Thursday, November 3, 2011

Yes, Atmosphere Matters

After a lot of years working at an ad agency, I take for granted the very cool atmosphere within which I work.

Unique Artwork - Check
Ping Pong Table - Check
Funky Wall Graphics - Check
Bright Paint Colors - Check
Dogs Afoot - Check
Amazing Patio - Check
Punching Bag - Check

Yea, coming to work at such a cool place doesn't suck. We say we need a creative environment to inspire creativity. But really, it's just plain fun. My friends who work at other substantially less fun offices are jealous.

This short video showing the walls of Toronto-based BizMedia being livened up a bit is equally as cool. (Thanks @AdBuzz for sharing!) And helps to prove that yes, atmosphere matters.

Hey Apathy! Wall Mural from BizMedia on Vimeo.


Anonymous said...

Randome Question: I have been freelancing my whole career. I am a borderline junior/midlevel copywriter. I have only been landing digital gigs due to my portfolio, but I have a passion for TV. I am currently freelancing at a major/global ad agency and my sole responsibility is digital. I am currently trying to get hired full time. I think they're trying to make room because my CD needs me. I would be very happy having this as my sole responsibility as a FT hire, but I would also like to work on other clients, especially clients that are catered to doing TV. I want to try to move my way in towards TV and touch other clients, but I fear my creative manager might get frustrated. Maybe this is my greenness speaking, but I really don't know where the boundaries are. Any advice? How do I do this? Is it me simply introducing myself to other CD's and asking them if they need help? Or do I have to follow a more strategic approach? Do I go through my creative manager? By the way, your blog has been a creative bible for me. Thank you.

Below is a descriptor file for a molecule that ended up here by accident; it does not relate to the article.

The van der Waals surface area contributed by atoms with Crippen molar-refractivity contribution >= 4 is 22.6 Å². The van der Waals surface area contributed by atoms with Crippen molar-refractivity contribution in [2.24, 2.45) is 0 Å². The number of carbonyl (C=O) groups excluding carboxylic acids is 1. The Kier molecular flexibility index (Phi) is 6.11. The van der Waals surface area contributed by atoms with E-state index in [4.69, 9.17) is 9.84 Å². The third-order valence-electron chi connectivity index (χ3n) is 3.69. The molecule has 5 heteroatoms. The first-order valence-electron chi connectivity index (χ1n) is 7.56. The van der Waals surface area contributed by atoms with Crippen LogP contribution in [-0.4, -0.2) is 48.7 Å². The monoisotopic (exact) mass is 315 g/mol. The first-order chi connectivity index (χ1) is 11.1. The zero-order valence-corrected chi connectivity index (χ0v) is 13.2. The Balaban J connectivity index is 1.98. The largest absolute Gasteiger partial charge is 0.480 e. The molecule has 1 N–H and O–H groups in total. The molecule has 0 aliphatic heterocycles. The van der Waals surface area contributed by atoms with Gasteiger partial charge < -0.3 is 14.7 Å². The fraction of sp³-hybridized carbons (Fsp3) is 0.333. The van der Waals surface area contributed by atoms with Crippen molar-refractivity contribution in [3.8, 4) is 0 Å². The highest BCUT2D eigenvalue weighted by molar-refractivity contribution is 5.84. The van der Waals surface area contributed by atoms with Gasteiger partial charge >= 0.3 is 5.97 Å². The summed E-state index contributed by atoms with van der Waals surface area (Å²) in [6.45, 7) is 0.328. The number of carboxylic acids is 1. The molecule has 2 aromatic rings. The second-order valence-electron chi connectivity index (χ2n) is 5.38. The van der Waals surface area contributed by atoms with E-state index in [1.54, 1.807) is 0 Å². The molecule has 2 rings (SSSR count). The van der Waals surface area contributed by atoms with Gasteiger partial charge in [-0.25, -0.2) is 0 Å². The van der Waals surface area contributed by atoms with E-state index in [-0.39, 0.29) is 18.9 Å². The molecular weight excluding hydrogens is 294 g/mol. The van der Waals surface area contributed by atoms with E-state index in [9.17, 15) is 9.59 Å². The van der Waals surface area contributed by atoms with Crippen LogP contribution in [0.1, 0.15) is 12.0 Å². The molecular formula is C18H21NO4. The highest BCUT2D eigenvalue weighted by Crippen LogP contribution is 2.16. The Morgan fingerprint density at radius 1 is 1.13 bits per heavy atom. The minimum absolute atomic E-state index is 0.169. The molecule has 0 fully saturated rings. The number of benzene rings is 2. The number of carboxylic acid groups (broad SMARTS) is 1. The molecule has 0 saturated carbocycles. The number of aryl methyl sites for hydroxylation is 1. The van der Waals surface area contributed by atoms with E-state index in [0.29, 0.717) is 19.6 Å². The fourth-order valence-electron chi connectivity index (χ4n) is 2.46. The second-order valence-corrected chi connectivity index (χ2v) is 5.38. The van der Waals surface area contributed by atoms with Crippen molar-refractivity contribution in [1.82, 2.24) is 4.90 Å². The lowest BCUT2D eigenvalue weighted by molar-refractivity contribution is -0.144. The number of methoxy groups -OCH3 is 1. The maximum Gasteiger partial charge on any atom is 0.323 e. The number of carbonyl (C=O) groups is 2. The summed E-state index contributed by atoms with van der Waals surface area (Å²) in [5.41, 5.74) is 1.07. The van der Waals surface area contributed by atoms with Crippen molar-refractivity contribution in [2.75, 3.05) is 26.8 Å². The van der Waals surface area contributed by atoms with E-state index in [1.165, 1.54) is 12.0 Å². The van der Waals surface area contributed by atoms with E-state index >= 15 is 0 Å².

Cecilia Gorman said...

I'd do both: make it clear to your creative manager that you'd love to have the chance to concept some TV and also introduce yourself to the other CDs and express and interest in helping them out. Then have some patience and remember what they hired you for.

A few years ago one of our TV spots was concepted by a digital art director and was chosen and he got to go produce it, so I know it happens. Some agencies may be more siloed or a bit less receptive, but no one is going to turn down enthusiasm for helping.

As long as your primary job and projects don't get jeopardized, I would continue to ask to help on TV projects. Or throw an unsolicited TV idea in every time you concept a digital idea.

Make sure when/if this place offers you a fulltime job that you express your interest in working on other clients and eventually TV. Say it again at every performance review you might have. When you let them know upfront, they may be more receptive to you contributing to TV projects outside your digital duties.

Hope that helps. And thanks for your kind words about my blog. Cecilia

Anonymous said...

Very helpful. Thank you.

Aaron Krueger said...

You've lost me in obscurities. Seems cool, but really vague. Seems like you know your industry, but not how to apply it across professional boundaries. Please let me know if I'm off base?

Cecilia Gorman said...

Essentially I am describing the fun of working in a creative environment and how it can foster creative thinking. Nothing overly complicated, maybe that's why it seems vague.